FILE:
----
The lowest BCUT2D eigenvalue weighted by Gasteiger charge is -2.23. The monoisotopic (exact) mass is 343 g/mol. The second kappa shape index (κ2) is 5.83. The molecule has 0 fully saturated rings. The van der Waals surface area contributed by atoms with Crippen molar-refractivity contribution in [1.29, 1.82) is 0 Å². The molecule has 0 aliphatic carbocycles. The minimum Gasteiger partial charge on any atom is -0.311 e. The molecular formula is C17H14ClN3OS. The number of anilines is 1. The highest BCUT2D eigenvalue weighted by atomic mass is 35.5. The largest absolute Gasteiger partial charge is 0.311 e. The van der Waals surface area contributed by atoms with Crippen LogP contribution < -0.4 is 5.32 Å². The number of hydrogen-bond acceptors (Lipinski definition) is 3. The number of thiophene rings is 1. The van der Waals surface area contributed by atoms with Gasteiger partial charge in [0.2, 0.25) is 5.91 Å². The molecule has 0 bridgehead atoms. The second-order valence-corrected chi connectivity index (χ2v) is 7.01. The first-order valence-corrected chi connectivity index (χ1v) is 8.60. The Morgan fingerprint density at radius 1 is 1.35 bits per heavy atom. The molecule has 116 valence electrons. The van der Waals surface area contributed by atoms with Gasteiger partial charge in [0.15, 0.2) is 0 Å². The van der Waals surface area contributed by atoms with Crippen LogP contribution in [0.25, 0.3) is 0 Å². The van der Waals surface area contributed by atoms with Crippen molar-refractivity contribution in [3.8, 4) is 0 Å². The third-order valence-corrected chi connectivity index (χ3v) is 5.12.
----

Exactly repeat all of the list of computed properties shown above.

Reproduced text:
The lowest BCUT2D eigenvalue weighted by Gasteiger charge is -2.23. The monoisotopic (exact) mass is 343 g/mol. The second kappa shape index (κ2) is 5.83. The molecule has 0 fully saturated rings. The van der Waals surface area contributed by atoms with Crippen molar-refractivity contribution in [1.29, 1.82) is 0 Å². The molecule has 0 aliphatic carbocycles. The minimum Gasteiger partial charge on any atom is -0.311 e. The molecular formula is C17H14ClN3OS. The number of anilines is 1. The highest BCUT2D eigenvalue weighted by atomic mass is 35.5. The largest absolute Gasteiger partial charge is 0.311 e. The van der Waals surface area contributed by atoms with Crippen LogP contribution < -0.4 is 5.32 Å². The number of hydrogen-bond acceptors (Lipinski definition) is 3. The number of thiophene rings is 1. The van der Waals surface area contributed by atoms with Gasteiger partial charge in [0.2, 0.25) is 5.91 Å². The molecule has 0 bridgehead atoms. The second-order valence-corrected chi connectivity index (χ2v) is 7.01. The first-order valence-corrected chi connectivity index (χ1v) is 8.60. The Morgan fingerprint density at radius 1 is 1.35 bits per heavy atom. The molecule has 116 valence electrons. The van der Waals surface area contributed by atoms with Gasteiger partial charge in [0.15, 0.2) is 0 Å². The van der Waals surface area contributed by atoms with Crippen LogP contribution in [0.25, 0.3) is 0 Å². The van der Waals surface area contributed by atoms with Crippen molar-refractivity contribution in [3.8, 4) is 0 Å². The third-order valence-corrected chi connectivity index (χ3v) is 5.12.